With the end of a presidential term in the near future it is yet again time to elect another. Everyone will pretend to know the issues and we will vow that “This time it will be different,” and everything wrong in our country will be fixed as long as our candidate gets elected. The problem is we don’t know everything that’s the wrong and many of us don’t know much beyond our personal beliefs to make an informed decision. I admit that I don’t know all the issues or the candidate’s stances, I don’t think anyone does. Here are 10 things we should understand better before voting.
1. What Is The Purpose Of a Political Party?
Most of us could say that we are Republican, Democratic, Independent, or another political party, but what does that mean? Well each political party has its own beliefs and their goals are to influence our government to conform to those policies. People join these parties to be among people who share their opinions and to help influence local, state, and government politics towards their side.
What We Actually understand: “My party is right! Obviously you’re misinformed! Let me yell at you until your understand!”
2. What does the president actually do?
Ok so we all know the president is the guy “in charge” and supposedly the leader of the free world, but what does that mean? The president is the commander-in-chief of the US armed forces and he’s responsible for military strategy. However, that is about as far as it goes with congress controlling military spending and regulation.
The president also is in charge of foreign policy, which means that he is responsible for the protection of foreigners in our country and us in foreign countries. He also negotiates treaties with other nations (that must be approved by 2/3 senate).
In the legislative aspect the president must pass any bill Congress has presented before it becomes a law, however congress can veto this by an overriding vote of 2/3. Judicially the president is allowed to nominate federal judges, but these require senate confirmation.
Ultimately the president does have the power to grant pardons and is allowed to withhold state secrets from legal proceedings if they were to harm national security.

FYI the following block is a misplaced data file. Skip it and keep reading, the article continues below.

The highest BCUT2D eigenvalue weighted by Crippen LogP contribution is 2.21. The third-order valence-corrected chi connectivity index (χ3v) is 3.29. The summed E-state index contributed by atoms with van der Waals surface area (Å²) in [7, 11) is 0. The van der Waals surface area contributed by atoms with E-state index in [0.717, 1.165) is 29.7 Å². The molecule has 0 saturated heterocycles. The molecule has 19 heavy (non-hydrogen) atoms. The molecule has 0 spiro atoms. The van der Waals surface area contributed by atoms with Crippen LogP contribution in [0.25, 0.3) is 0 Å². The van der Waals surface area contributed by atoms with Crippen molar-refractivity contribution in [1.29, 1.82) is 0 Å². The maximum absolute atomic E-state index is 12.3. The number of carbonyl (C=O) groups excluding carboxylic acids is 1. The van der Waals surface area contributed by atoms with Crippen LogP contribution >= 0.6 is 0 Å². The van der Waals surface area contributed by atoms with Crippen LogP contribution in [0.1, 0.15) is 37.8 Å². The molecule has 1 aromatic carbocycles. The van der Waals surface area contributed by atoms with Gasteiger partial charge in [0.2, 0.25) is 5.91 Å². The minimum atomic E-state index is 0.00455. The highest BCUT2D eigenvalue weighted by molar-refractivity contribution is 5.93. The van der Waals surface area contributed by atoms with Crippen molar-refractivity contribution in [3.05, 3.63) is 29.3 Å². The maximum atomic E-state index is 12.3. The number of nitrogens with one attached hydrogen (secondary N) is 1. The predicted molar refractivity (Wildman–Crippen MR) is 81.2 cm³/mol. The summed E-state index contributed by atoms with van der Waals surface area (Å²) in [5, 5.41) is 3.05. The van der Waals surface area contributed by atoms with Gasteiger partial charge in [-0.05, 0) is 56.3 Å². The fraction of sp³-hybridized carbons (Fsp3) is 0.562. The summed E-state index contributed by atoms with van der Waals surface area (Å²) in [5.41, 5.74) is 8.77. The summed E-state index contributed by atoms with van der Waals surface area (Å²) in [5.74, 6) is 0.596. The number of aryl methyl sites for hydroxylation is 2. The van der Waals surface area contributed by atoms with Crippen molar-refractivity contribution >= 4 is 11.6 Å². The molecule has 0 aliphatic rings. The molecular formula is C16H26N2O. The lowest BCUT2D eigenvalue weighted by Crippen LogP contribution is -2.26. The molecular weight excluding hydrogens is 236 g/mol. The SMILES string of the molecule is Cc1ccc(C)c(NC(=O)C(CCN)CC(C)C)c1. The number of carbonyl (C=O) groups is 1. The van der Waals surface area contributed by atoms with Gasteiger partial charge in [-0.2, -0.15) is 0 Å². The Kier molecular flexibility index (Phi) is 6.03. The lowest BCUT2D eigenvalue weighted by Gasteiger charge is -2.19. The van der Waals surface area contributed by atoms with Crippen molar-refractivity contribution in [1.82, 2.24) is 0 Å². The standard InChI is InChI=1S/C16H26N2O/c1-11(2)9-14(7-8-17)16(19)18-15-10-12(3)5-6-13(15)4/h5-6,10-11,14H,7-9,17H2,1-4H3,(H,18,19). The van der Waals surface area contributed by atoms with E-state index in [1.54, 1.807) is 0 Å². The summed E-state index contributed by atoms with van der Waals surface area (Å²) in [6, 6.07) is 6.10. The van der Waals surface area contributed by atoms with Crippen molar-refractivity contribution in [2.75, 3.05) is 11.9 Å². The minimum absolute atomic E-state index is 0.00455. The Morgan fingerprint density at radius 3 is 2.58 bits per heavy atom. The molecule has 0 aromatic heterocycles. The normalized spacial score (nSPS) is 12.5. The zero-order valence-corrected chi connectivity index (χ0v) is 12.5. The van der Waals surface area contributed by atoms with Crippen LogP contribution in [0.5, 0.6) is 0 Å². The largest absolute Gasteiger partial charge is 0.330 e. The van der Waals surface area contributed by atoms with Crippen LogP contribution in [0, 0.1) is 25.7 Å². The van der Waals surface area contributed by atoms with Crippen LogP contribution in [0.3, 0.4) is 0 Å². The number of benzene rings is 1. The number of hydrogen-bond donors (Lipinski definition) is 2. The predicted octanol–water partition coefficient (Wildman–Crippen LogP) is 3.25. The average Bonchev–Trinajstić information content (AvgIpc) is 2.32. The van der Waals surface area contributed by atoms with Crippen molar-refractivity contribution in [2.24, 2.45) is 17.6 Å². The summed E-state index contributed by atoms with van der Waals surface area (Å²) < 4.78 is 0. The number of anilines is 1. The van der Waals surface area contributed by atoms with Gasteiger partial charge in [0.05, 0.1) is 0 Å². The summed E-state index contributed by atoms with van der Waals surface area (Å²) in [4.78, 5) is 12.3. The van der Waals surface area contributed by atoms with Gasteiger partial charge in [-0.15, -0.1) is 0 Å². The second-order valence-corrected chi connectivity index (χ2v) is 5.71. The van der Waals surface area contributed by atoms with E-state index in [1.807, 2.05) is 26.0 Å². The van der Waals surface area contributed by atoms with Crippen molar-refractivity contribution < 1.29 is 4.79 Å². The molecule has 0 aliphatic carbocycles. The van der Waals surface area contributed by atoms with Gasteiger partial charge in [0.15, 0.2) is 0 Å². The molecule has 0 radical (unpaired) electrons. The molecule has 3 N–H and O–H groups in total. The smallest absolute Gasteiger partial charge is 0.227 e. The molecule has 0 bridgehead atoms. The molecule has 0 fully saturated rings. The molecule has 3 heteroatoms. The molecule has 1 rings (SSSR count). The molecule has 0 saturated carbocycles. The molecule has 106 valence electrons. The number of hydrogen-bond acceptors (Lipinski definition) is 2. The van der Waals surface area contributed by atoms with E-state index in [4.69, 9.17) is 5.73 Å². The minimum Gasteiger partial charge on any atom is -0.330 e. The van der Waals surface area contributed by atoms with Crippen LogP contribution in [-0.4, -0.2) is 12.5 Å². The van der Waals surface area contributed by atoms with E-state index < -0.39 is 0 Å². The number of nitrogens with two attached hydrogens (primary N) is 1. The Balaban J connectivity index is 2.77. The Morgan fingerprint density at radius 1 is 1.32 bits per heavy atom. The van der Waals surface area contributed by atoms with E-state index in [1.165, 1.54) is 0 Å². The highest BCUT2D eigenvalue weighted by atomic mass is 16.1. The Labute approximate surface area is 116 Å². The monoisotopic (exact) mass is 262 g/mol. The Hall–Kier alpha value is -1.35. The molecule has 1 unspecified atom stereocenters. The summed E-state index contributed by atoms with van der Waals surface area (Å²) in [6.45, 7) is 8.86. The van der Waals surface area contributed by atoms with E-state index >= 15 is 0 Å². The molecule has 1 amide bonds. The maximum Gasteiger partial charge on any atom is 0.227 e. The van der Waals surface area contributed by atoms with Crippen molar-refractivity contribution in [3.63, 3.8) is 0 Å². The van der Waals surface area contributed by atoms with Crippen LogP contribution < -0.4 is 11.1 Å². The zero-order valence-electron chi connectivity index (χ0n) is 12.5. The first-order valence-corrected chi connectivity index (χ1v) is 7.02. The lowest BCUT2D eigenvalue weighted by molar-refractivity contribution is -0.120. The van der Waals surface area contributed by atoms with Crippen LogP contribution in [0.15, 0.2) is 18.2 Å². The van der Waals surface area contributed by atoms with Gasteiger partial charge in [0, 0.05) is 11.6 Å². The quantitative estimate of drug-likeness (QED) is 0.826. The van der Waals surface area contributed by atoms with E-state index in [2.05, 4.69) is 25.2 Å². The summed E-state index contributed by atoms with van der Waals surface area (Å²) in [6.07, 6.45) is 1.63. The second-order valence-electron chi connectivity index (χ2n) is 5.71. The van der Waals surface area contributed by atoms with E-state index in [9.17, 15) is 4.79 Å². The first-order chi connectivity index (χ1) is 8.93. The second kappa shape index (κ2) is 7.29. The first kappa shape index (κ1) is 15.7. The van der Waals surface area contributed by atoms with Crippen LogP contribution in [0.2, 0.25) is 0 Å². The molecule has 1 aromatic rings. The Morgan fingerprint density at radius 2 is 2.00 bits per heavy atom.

What We Actually Know: “Everything wrong with this country happened in the last presidential term and it’s all his fault!” (Repeat phrase every election year).
3. What does the vice president do?
Ok, so the president does have some pretty cool powers. Those must extend to the vice president too right? Wrong. The vice president has many ceremonial roles but other than that he mostly just wanders around the White House looking for stuff to do. Ok so that’s not true, but his only constitutionally prescribed rule other than becoming president should the current one keel over is as president of the senate. I know you’re saying “What the heck that’s a big deal!” Well it is, but he’s only allowed to vote if there’s a tie. Other than that he can preside over daily activities in the senate, but usually selects a president pro tempore who does it for him. In fact the vice president is not assigned to the executive, legislative, or judicial branch. But, hey he can preside over impeachment trials of federal officer (except the president).
What We Actually Know: “Who the heck is the vice president, darn it, I knew his name like ten minutes ago too.”
4. What’s the Electoral College (and how do I apply)?
It’s the 538 people who officially elect the president. The president cannot win the presidency if he doesn’t have the majority vote for the Electoral College. Each state is assigned representatives based on population and they vote for their state.
What we actually know:
“I don’t like that electoral college thing-y, it’s really hard to get into, I can’t even find where to apply.”
5. Why do they have the Democratic National Convention?